Here's the article in question: "UPDATED: The Bogus Hurricane Models that Cost Florida Billions"
Here's a comment on it from the editor of Reactions magazine:
A scathing article that appeared in a Florida newspaper recently underlines that the market needs to stop taking risk models’ output as gospel, says Reactions' editor Michael Loney.
Risk modelling firm Risk Management Solutions (RMS) was the subject of a scathing article in Florida’s Herald Tribune in November. The article said that following Hurricane Katrina in 2005 RMS aggressively pushed a new short-term model.
The lurid article, headlined “Florida insurers rely on dubious storm model”, stated: “RMS, a multimillion-dollar company that helps insurers estimate hurricane losses and other risks, brought four-hand picked scientists together in a Bermuda hotel room. There, on a Saturday in October 2005, the company gathered the justification it needed to rewrite hurricane risk. Instead of using 120 years of history to calculate the average number of storms each year, RMS used the scientists’ work as the basis for a new crystal ball, a computer model that would estimate storms for the next five years. The change created an $82bn gap between the money insurers had and what they needed, a hole they spent the next five years trying to fill with rate increases and policy cancellations.”
The article goes on to say that some hurricane specialists are now sceptical of RMS’ claimed “scientific consensus” for its new model. “Today, two of the four scientists present that day no longer support the hurricane estimates they helped generate,” the article says. “Neither do two other scientists involved in later revisions. One says that monkeys could do as well.”
The article adds that as a result of RMS’s model change the cost to insure a home in parts of Florida hit world-record levels.
(Full disclosure – Reactions and RMS share an ultimate parent in the Daily Mail & General Trust).
A number of points should be made in response to this article. Firstly, it is not risk modellers that set rates – insurance and reinsurance firms do that. Secondly, no one is forcing the reinsurance and reinsurance firms to use the RMS model. It is only one of several modelling firms. Thirdly, all the models were way off on Katrina, so the loss estimates were always going to increase (the question was by how much). Lastly, it is ludicrous to blame all of the rate increases after hurricane Katrina on a model change. Capital was depleted – the laws of demand and supply kicked in, pushing up pricing. The effects of model changes came on top of that.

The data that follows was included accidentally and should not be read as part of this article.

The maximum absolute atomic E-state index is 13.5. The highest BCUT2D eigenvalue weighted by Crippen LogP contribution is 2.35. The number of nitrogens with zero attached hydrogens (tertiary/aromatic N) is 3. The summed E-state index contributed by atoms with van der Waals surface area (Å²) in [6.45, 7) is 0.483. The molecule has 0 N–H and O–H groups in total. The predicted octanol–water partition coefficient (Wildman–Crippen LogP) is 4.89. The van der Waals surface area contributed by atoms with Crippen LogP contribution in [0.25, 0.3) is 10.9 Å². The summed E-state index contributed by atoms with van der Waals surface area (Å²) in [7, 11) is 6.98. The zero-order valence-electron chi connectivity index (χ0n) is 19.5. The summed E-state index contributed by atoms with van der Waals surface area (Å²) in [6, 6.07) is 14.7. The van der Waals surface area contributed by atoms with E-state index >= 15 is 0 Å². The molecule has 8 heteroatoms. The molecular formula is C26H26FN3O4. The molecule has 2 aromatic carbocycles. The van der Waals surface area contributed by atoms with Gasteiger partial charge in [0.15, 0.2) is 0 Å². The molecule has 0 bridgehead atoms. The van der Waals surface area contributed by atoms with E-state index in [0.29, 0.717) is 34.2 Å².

The problem for RMS is the higher losses its new model predicted never came, making it look like the near-term model was not needed.
RMS responded in a letter to the editor of the Herald Tribune. It, not unreasonably, pointed out that the models merely deliver probabilistic forecasts not deterministic predictions. It also said that there is a widespread agreement among scientists that the number of North Atlantic hurricanes has increased since the 1970s and that since 1995 activity has been “significantly higher than the long-term average since 1900”. The question, RMS said, is how much higher is the frequency and how will it impact hurricanes making landfall in the US?
RMS said: “The scientists were deliberately kept at a distance from the commercial implications of the recommendations. In our annual review of medium-term activity rates (the next five years), we have worked with a total of 17 leading experts, representing a broad spectrum of opinions.”
It added: “There is no commercial advantage for us to overstate the risk.”
But the article does raise an important issue – the over-reliance of the industry on models. The Herald Tribune article stated: “RMS continues to promote its short-term model as the preferred option for its customers. A survey by Bermuda officials shows it is the dominant model for Bermuda reinsurers, the most crucial source of private hurricane protection for Florida.”
This is further evidence that insurers and reinsurers need to question what the models tell them. This is not the modellers’ fault. The models will never be perfect and they will always be wrong. Ironically, the models normally come in too low.
But equally, modellers should be careful not to overstate the accuracy of their models also. Karen Clark, CEO of risk modelling consulting firm Karen Clark & Company and founder of AIR Worldwide, an RMS rival, believes this is a problem. “I thought it was a pretty good article,” Clark told me after the Herald Tribune article came out. “I agree with the gist of what it was saying.”
Clark says three things were on the minds of insurance companies after Katrina: the industry had just had two years in a row of big cat losses; there was a sense that all models had been too low on Katrina; and there was a tremendous amount of press around Katrina, some even saying Katrina was caused by climate change.
“There was pressure to come out with models,” says Clark. “What happened is RMS came out with a near-term model that said over the next five years hurricane frequency would increase by 40%. That is fine if there is some science behind it to support an increase in frequency but quite another thing to say, OK, we throw out the model we have been using and move to the near-term one.”
Clark says too much emphasis was placed on the near-term model by RMS.
“They were kind of oversold,” says Clark. “It was money to real people. A small insurer may have to buy a lot more reinsurance and not be able to afford it. So the question is: is the science enough to justify it? A handful of scientists came up with that number and they never really had that use in mind for it.”
Clark says modellers overemphase the outcomes of their models, which can give answers down to the cent. She says the data behind the models is simply too uncertain to be that precise, and that a range should be provided instead....MOREPreviously: